Part IV of this paper examines relevant WTO constitutional procedures, showing that the WTO’s judicial, legislative, and administrative processes are unlikely to yield substantive rules or other solutions that could resolve the tensions likely to arise from China’s accession. It is suggested that a broad reading of the Article XXIII doctrine of "non-violation nullification or impairment" would help provide a constitutional solution, but an adequately clear definition of that doctrine is unlikely in the immediate future.

Part V concludes by suggesting that Chinese accession to the WTO is likely to generate substantial dissatisfaction by some powerful trading countries with WTO dispute settlement results, and a perception of WTO decision-making gridlock and administrative inefficiency in the secretariat- all of which will undermine support for the WTO. The associated weakening of the WTO as an institution may be minimized or remedied to the extent that China’s Protocol of Accession addresses the substantive shortcomings of WTO rules identified above, the doctrine of non-violation nullification or impairment is interpreted broadly, and China continues to develop along capitalist-democratic lines.



Whether a particular set of institutional rules will foster effective government depends not only on the rules themselves, but also on the constituent units of the system. Political scientists and historical sociologists have long studied this relationship in the domestic political context.7 Whether government is effective depends at least in part on whether procedural and substantive rules fit those participating in the system. If rules and institutions fail to develop along with underlying social or political change, then government suffers, the institutions of government are weakened, and political decay may set in.

At the international level, realist regime theory suggests analogous relationships. These theories suggest that the underlying distribution of power and interests among states will determine regime rules that will in turn yield international behavior desired by politically powerful countries.8 This resembles Marxist arguments that international structures perform functions demanded by capital,9 except that (inter alia) realists do not necessarily embrace an underlying economic dynamic, particularly not a Marxist dynamic. A corollary of realist regime theory must be that if a regime's rules do not yield outcomes favored by powerful states, then those powerful states are likely to withdraw support for that regime: an international institution’s substantive rules and constitutional procedures must together create outcomes supported by nation-states with power.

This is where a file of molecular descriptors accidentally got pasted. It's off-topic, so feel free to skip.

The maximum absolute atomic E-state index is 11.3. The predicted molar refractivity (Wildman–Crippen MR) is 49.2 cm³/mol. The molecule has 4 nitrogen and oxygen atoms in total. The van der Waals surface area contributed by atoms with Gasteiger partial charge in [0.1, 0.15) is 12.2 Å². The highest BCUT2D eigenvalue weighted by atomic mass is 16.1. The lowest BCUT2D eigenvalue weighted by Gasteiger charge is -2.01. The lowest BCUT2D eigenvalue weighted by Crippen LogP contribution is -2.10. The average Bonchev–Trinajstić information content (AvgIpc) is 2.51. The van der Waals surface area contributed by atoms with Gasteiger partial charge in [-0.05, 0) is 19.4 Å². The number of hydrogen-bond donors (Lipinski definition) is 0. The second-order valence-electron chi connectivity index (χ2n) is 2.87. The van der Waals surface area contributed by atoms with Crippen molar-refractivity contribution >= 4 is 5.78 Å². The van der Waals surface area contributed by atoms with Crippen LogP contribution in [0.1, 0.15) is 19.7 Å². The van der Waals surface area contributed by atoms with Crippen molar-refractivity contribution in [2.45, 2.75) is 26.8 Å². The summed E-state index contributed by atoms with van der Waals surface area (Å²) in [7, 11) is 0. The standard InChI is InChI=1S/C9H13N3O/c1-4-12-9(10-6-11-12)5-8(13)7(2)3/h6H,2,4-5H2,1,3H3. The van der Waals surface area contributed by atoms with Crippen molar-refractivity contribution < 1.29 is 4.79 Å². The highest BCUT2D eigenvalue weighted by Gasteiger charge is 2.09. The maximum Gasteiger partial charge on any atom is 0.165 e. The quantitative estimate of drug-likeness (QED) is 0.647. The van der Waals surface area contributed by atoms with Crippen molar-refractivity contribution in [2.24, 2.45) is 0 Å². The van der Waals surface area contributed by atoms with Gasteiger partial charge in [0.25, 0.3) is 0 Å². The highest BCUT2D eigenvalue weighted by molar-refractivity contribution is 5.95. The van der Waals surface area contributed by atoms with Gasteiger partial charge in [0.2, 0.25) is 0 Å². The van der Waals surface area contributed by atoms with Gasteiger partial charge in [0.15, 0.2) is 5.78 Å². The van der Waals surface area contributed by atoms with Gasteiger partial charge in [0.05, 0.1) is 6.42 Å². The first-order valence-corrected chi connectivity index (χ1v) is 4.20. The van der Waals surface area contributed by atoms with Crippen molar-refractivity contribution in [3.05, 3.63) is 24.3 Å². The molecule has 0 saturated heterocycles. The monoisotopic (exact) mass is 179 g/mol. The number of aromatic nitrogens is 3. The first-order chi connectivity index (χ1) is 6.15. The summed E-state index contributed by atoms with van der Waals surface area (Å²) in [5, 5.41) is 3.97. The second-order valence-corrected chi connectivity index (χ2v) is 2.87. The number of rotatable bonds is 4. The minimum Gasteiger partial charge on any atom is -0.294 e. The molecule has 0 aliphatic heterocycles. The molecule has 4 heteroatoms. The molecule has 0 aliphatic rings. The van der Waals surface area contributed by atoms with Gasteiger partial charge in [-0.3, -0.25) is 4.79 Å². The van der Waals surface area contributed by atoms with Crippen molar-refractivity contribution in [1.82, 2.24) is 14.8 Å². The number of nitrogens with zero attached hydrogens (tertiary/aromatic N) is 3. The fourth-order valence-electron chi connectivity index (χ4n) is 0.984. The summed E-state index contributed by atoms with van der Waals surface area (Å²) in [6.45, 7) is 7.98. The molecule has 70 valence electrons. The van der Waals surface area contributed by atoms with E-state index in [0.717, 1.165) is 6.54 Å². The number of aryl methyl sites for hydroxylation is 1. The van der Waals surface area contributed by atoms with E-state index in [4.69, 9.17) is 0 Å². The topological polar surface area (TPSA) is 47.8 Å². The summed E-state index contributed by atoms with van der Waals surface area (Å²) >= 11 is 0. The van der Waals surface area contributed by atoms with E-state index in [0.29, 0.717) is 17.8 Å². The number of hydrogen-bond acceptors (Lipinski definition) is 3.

Thus, history is littered with the remains of international institutions that were weakened or collapsed because their rules were not well-matched with underlying power and interests. The League of Nations and the International Trade Organization are but two examples of international institutions that were still-born because of such rules. And the United Nations General Assembly and the World Intellectual Property Organization may be present-day examples of institutions that have been weakened in their international role because of procedural rules that do not reflect underlying power and interests.

This framework begs the question of whether China's accession to the WTO will strengthen or weaken the institution and its government, given the WTO’s existing substantive and procedural rules.



As suggested above, there is currently considerable systems friction between China and Western capitalist economies. The nature of that systems friction may be seen through alternative lenses. Neoclassical economics uses a deductive-axiomatic model to show that free trade between two liberal economies will yield optimally efficient outcomes;10 the conclusions are shattered, however, if the assumption of liberal constituent economies is suspended. From a strategic trade theory perspective,11 trade relations between a laissez-faire system and an economy with strong doses of state intervention are also likely to yield an unsatisfactory outcome, at least from the vantage of policy-makers in the liberal system. Hence, whether embracing optimal efficiency or national economic welfare as a goal, it is not difficult to understand why some in the West are not completely satisfied with Chinese trade relations.

In a particular institutional context, the analysis of systems friction should be somewhat different. Here the question becomes the extent to which the rules of an international institution adequately account for and permit a process of intermediation to take place between different political-economic systems. If the rules perform this function well, then it is likely that the systems friction will not be played out within the institution. However, if the rules do not perform this function well, then the institution is likely to suffer from the effects of systems friction, experiencing governmental problems and diminished political support from those countries perceiving inadequate rules.

Unfortunately, many dimensions of China's political-economic system are not accounted for by current WTO rules. This is not surprising since those who drafted the GATT and participated in the Uruguay Round negotiations did not give much, if any, consideration to how the organization might intermediate relations between Western systems and the Chinese type of market economy. WTO rules do not fully address at least eight factors that could become a source of systems friction within the WTO.